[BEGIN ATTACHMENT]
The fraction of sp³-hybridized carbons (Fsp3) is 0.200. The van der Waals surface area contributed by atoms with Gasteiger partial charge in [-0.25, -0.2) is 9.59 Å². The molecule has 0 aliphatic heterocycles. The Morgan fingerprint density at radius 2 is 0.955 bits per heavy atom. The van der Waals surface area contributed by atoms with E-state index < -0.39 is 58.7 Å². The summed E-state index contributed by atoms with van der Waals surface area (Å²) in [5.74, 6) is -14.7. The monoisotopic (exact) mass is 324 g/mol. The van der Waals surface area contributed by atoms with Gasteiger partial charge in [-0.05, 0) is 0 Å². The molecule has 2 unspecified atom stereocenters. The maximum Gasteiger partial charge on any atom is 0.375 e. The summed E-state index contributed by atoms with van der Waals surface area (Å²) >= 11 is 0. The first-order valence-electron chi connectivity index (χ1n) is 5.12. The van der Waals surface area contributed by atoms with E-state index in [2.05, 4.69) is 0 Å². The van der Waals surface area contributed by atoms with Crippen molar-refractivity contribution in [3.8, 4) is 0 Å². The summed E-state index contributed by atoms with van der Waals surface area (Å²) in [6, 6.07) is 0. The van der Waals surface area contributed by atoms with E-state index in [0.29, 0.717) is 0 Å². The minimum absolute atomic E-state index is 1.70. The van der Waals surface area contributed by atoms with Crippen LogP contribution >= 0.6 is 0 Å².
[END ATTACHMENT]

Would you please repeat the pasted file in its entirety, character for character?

The fraction of sp³-hybridized carbons (Fsp3) is 0.200. The van der Waals surface area contributed by atoms with Gasteiger partial charge in [-0.25, -0.2) is 9.59 Å². The molecule has 0 aliphatic heterocycles. The Morgan fingerprint density at radius 2 is 0.955 bits per heavy atom. The van der Waals surface area contributed by atoms with E-state index < -0.39 is 58.7 Å². The summed E-state index contributed by atoms with van der Waals surface area (Å²) in [5.74, 6) is -14.7. The monoisotopic (exact) mass is 324 g/mol. The van der Waals surface area contributed by atoms with Gasteiger partial charge in [-0.05, 0) is 0 Å². The molecule has 2 unspecified atom stereocenters. The maximum Gasteiger partial charge on any atom is 0.375 e. The summed E-state index contributed by atoms with van der Waals surface area (Å²) >= 11 is 0. The first-order valence-electron chi connectivity index (χ1n) is 5.12. The van der Waals surface area contributed by atoms with E-state index in [2.05, 4.69) is 0 Å². The van der Waals surface area contributed by atoms with Crippen molar-refractivity contribution in [3.8, 4) is 0 Å². The summed E-state index contributed by atoms with van der Waals surface area (Å²) in [6, 6.07) is 0. The van der Waals surface area contributed by atoms with E-state index in [0.29, 0.717) is 0 Å². The minimum absolute atomic E-state index is 1.70. The van der Waals surface area contributed by atoms with Crippen LogP contribution >= 0.6 is 0 Å².